By destiny or design, I started as a ‘nursery teacher’ in 1994 following a fairly detached effort to be trained in ‘electronics’ (radio and television). Now as an Associate Professor in this university of repute, I can say I have taught at all levels of formal education in Nepal. I celebrated my silver jubilee in teaching last month by publishing a long article on being/becoming ‘a Nepali teacher of English’ (‘An Epistle to a Nepali Teacher of English‘). That’s all.
I have been in ‘academic’ administration for some time. Long ago, in the mid nineties, I served as a hostel warden in a boarding school (for six months). Then in the late nineties, I went about ‘twisting the ears of urchins’ as the vice principal in another boarding school (about three years). In this university of repute, I have worked as associate director of student welfare (two years), and as a coordinator for more than five years. In the meantime, I have also worked in numerous committees and taskforces, as a leader in some and member in others. The latest feat has been to head a department that attempts to yoke the disciplines of communication, management and informatics.
The fact that I would always remain a learner and a guide at the same time inspired me to become a teacher. I thought that I would always have a purpose in life – to make myself useful to young people. And I was encouraged by the fact that so long as human beings remained on earth, they would remain inquisitive; and so long as the desire for knowledge/guidance remained, teaching and value (if not respect) of teachers would remain, no matter in what forms.
What I like most about teaching is the engagement with young people. I mean the opportunity to work with young people, young dreams, young zeal, young biases! Most importantly, teaching involves meeting and befriending new people. My main teaching philosophy is ‘teach to transform lives.’ The philosophy, I think, claims highest compatibility with the category of people I mingle with — the youngsters. I emphasize linking lessons to life. This emphasis, equally, suits the purpose of education, and more so technical and professional education, which is the emphasis of my university.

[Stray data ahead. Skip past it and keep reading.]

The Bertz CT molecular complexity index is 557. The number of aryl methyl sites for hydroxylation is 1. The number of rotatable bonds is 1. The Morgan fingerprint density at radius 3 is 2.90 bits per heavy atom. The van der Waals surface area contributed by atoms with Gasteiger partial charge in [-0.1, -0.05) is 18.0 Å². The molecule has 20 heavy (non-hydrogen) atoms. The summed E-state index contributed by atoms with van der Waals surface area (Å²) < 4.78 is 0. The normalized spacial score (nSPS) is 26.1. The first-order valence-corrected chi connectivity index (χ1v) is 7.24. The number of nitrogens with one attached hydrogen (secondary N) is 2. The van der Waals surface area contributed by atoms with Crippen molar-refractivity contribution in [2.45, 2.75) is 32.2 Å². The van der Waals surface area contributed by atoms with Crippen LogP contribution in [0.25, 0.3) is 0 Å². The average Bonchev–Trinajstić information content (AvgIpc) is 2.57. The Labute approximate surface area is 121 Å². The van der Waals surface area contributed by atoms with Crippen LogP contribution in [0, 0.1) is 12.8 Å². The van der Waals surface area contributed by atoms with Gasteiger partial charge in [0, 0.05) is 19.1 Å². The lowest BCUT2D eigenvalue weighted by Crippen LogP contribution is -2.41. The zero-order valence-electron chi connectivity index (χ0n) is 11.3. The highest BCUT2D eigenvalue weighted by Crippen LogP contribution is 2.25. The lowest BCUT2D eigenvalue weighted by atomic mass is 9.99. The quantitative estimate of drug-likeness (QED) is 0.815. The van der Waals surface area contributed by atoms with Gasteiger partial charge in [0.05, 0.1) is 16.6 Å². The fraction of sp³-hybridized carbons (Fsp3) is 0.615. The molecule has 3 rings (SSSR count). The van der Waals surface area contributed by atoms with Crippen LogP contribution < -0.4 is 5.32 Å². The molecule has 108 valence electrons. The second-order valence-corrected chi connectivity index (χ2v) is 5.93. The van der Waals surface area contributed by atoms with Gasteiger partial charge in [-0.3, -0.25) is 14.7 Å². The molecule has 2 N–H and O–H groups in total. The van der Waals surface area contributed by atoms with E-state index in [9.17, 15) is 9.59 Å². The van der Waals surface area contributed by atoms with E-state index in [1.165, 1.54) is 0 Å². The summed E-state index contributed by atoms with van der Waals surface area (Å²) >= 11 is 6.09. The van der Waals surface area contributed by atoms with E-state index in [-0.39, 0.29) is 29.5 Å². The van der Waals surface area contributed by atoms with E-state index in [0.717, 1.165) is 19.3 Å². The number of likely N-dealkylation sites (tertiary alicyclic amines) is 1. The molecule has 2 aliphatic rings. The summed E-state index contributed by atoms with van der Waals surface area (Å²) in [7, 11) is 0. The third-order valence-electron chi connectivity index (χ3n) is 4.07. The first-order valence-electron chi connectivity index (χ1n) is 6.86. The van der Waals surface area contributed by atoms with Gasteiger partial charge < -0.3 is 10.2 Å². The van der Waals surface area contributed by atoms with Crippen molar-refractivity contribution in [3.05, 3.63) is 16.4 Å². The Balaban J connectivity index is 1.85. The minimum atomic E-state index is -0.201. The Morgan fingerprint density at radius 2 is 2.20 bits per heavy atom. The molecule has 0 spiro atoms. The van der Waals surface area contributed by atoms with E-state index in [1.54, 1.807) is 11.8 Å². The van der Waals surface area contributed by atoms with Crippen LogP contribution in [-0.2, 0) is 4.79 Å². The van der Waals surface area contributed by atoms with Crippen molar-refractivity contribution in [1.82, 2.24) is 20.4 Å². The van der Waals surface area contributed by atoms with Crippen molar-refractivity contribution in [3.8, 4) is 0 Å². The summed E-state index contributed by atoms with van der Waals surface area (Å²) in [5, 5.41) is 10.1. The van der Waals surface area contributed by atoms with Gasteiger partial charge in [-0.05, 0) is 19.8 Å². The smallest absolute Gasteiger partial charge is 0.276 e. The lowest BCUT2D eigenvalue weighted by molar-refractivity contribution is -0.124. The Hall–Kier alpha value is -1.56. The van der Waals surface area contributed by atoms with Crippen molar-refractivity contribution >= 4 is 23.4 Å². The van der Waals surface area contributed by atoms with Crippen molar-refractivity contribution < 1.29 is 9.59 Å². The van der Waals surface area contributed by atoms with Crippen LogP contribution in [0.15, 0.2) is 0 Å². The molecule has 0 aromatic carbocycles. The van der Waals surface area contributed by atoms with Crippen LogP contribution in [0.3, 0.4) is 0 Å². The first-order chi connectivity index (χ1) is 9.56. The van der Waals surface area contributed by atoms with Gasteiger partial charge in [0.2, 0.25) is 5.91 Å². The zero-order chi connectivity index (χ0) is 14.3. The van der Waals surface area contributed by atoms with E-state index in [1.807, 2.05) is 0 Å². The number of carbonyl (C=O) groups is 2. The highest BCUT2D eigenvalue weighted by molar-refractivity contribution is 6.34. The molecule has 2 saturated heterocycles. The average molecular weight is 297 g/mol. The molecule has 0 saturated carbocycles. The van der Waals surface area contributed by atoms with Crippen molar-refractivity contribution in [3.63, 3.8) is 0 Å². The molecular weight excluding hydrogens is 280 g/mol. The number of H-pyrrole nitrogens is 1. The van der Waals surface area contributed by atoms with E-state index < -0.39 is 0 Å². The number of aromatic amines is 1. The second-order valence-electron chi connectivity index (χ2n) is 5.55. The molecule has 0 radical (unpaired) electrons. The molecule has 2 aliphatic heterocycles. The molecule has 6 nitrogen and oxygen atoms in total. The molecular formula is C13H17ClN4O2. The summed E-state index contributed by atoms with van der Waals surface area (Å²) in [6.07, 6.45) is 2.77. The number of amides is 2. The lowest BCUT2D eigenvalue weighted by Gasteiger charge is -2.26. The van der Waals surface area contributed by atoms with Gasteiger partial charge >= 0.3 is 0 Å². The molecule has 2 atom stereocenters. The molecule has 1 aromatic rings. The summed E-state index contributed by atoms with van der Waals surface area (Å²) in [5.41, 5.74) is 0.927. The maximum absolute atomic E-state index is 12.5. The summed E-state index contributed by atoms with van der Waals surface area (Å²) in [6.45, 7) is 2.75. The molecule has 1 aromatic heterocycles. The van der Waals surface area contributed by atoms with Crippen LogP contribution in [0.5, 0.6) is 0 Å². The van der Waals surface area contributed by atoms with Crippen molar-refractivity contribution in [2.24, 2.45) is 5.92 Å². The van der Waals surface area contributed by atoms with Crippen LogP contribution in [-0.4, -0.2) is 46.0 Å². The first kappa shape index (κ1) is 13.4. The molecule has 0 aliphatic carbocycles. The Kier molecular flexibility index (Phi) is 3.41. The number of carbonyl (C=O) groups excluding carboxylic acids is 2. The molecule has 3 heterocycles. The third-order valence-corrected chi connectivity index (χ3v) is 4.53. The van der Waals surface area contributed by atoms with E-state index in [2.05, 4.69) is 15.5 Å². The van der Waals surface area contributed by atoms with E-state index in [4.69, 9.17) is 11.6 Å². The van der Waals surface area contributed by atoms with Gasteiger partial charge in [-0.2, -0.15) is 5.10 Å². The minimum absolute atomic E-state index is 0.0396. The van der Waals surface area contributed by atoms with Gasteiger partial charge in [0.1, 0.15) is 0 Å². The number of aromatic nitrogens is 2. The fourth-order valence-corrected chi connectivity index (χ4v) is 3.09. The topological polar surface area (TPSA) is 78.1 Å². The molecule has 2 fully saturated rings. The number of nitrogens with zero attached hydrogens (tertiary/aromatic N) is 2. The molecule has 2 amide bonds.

I fully understand my challenges as a teacher and a leader. Among others, I mainly feel that classes are sometimes held as much as responded with indifference. The indifference may have roots in the gap between what youngsters expect and what we as the university offer. Or it may be because the academic culture is not fairly customized with the cultures of the societies where we have our prospective students. Thus, my first challenge is to engage every student, draw everyone’s attention. This is not by coercion or any other ways of pandering, but by making my classes as life-like and meaningful as possible. Besides, I feel to have failed to collaborate with my colleagues (from close and beyond) to build an overall motivating, engaging and productive academic ambience. I do not mean we do not have one, but we must upgrade what we have so as to build the standards of a ‘world-class’ university in this country.
But my present work environment is exciting. It is full of opportunities. It is full of opportunities because it is full of challenges. It is full of challenges because it is full of smart people — both faculties and students — with a number of aspirations and biases for growth. The environment is exciting also because the inmates are receptive, interactive and reactive. This suffices to keep us awake and alert towards the need of ensuring upgrade in us and justice to our beneficiaries.
To become an Associate Professor like me one should come a long way. It was for me eighteen plus hectic years of teaching, study, research and service. It was a journey from being a learner and mentee to being a teacher and mentor. It was being able to think about others, making teaching passion and a comfort zone. Above other things, it is being confident to make difference in young people’s lives. It is also being able to participate in the institutional processes for initiatives and upgrades with visible impact in the society at large.
My normal preparation for classes goes as simple as this. Apart from reading the texts and contents I am going to teach, I reflect a lot about their possible linkage to real life. I should understand and appreciate the idea before I impart it to the students. I should find joy in sharing the idea so that students find joy in/by internalizing it. My recent strategy involves such keys as exploiting specialties, link-to-life maxim, grasping through taxonomies and post-class reflections. With these, I encourage my students to introspect, internalize and realize the modes of transformation in themselves.